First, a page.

Natalia Reyes with a view of the mural she designed for the new Boston Arts Academy building.
With the unveiling of a 75-foot glass mural on the new Boston Arts Academy building, Natalia Reyes’ art has become larger than life and a permanent fixture in the city’s Fenway neighborhood.
“I just felt really accomplished when I saw it,” says Reyes. “I kept thinking, ‘Oh, this is not real.’”
A sophomore Graphic Design student in our College of Art and Design, Reyes was a high school junior at the Arts Academy when she began sketching ideas for the large glass wall that would feature prominently on the future building.
Reyes was already a founder and the president of Studio M7, the academy’s first student-run design firm, which creates visuals for projects within the school as well as the larger Boston school district. But the scope of this project was unlike anything the team had worked on before.
The Studio M7 students created designs collectively and individually with guidance from Gretta Olton, the school’s director of Design and Visual Communications.
Eventually, Reyes’s design rose to the top, and Olton helped her to refine the multistory image. The glass would be both transparent and opaque, visible from the interior and exterior of the building and need to be dynamic during the day when it was illuminated by natural light and at night when it would be lit from within.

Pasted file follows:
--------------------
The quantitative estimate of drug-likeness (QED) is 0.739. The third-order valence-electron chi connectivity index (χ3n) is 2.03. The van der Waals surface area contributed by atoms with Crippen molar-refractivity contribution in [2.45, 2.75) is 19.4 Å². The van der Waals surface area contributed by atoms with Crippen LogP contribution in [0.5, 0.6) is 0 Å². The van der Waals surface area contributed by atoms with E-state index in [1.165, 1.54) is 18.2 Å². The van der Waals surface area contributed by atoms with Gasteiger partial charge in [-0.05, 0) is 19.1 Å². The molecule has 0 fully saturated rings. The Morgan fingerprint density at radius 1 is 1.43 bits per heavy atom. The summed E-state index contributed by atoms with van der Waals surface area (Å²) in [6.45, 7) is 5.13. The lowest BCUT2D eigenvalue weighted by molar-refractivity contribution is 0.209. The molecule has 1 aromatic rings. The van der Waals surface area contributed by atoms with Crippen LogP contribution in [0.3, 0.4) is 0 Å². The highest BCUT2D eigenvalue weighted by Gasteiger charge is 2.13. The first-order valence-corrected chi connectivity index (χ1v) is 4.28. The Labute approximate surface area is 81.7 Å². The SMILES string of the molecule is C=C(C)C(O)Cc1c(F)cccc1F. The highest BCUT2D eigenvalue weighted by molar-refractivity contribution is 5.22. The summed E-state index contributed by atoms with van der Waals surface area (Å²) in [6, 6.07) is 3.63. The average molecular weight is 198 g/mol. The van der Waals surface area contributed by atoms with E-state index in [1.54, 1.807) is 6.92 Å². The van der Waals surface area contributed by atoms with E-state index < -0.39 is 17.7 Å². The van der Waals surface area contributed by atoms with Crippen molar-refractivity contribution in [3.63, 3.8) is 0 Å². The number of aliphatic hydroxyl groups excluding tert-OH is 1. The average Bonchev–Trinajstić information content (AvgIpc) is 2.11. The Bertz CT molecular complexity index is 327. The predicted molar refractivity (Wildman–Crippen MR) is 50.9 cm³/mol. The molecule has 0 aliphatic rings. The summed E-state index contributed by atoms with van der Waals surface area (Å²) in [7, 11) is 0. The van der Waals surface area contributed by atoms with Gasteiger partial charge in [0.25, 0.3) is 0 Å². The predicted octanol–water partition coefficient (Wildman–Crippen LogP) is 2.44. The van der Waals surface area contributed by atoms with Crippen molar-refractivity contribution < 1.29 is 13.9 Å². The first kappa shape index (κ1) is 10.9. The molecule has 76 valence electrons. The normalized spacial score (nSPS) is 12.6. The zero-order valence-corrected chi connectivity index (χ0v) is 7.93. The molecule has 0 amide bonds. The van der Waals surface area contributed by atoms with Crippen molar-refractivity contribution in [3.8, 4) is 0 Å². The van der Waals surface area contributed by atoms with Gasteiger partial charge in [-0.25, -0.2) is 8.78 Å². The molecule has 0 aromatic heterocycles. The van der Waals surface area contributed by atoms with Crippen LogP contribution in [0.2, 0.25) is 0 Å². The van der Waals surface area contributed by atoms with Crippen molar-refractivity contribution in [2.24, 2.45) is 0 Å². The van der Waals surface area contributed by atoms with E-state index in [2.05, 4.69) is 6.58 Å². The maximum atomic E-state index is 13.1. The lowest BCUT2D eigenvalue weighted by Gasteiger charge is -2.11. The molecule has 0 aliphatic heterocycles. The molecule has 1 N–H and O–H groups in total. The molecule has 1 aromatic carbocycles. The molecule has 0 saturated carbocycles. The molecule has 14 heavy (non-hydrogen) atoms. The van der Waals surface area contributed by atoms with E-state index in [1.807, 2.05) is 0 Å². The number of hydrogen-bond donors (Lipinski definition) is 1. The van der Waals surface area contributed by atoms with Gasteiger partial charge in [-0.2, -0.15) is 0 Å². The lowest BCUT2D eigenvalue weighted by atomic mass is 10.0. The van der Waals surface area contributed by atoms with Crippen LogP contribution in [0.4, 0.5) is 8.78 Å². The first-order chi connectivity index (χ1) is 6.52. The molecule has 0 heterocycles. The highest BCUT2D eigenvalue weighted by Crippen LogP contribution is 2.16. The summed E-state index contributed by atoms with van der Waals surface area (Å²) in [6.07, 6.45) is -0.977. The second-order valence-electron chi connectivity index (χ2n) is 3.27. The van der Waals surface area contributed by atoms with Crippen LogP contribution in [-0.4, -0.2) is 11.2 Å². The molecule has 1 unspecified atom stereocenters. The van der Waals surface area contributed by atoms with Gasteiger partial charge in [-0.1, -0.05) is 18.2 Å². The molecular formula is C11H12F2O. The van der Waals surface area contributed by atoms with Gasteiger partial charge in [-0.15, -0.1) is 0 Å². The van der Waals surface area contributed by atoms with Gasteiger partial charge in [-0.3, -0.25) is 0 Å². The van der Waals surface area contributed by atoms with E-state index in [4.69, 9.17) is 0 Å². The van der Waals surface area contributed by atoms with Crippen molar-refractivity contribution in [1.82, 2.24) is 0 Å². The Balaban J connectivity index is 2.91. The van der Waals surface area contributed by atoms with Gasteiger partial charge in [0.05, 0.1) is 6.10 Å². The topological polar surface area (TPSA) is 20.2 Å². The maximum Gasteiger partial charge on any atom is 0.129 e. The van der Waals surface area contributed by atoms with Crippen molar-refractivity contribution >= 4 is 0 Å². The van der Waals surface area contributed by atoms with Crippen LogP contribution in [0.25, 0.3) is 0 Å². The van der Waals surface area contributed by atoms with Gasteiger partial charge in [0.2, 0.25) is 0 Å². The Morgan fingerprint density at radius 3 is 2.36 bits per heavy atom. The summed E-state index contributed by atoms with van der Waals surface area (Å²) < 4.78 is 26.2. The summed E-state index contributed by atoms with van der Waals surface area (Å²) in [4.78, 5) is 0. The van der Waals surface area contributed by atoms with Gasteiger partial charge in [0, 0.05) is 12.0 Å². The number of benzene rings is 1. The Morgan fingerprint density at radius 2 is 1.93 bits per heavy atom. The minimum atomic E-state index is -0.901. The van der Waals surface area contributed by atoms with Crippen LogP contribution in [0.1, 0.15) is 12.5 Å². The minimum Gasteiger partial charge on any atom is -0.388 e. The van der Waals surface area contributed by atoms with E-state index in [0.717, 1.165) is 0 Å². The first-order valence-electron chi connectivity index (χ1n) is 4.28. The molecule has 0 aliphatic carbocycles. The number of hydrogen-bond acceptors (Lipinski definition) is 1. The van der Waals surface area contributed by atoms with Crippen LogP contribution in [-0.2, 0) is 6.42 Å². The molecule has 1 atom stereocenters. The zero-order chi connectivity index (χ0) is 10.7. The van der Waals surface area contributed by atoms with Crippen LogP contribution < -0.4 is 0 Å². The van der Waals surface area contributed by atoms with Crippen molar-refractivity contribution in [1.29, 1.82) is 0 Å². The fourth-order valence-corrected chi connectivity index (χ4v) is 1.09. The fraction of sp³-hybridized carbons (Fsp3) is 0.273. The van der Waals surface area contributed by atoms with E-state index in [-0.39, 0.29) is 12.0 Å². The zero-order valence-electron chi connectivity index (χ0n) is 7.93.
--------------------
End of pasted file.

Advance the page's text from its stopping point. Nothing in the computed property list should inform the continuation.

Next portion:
Reyes, who grew up in Dorchester, wanted the design to reflect the bustle of urban life and the diversity and community of the school, combined with the abstract forms that are part of her aesthetic.
“I wanted it to be moving because there’s a lot of life,” says Reyes, who incorporated buildings, an eye and a robotic hand.
Reyes accompanied Olton, who served as an advisor on the project, to meetings with the architectural firm.
“She had wonderful things to say. She was articulate and smart and would challenge the architects,” says Olton.
The project was a lot of work for the fledgling designer and the image went through multiple drafts before both getting the final OK from all parties.
Once finalized, Reyes and Olton examined every pixel of the project, literally. The pair printed the image to 50 percent of its 75- by 13-foot scale, taped it together in the school gym and got on their hands and knees to inspect every inch.
“If something was a pixel off, it would be one foot off at full size,” says Olton, who repeatedly reminded Reyes of the impact the finished project would have. “I kept telling her, ‘Your grandchildren are going to see it.’”
Accompanied by her mother, Reyes was finally able to view the finished design in real life a few weeks ago.
“I’m seeing the vision and the design come to life, and I’m excited to see how the students will react, to know that a student made it,” she says.
The project gave her the confidence to pursue further pursue art, and ultimately, brought her to Lesley.
“I think that’s the main reason why I decided to major in graphic design because I did that,” she says. “I want to learn more. I want to become a professional.”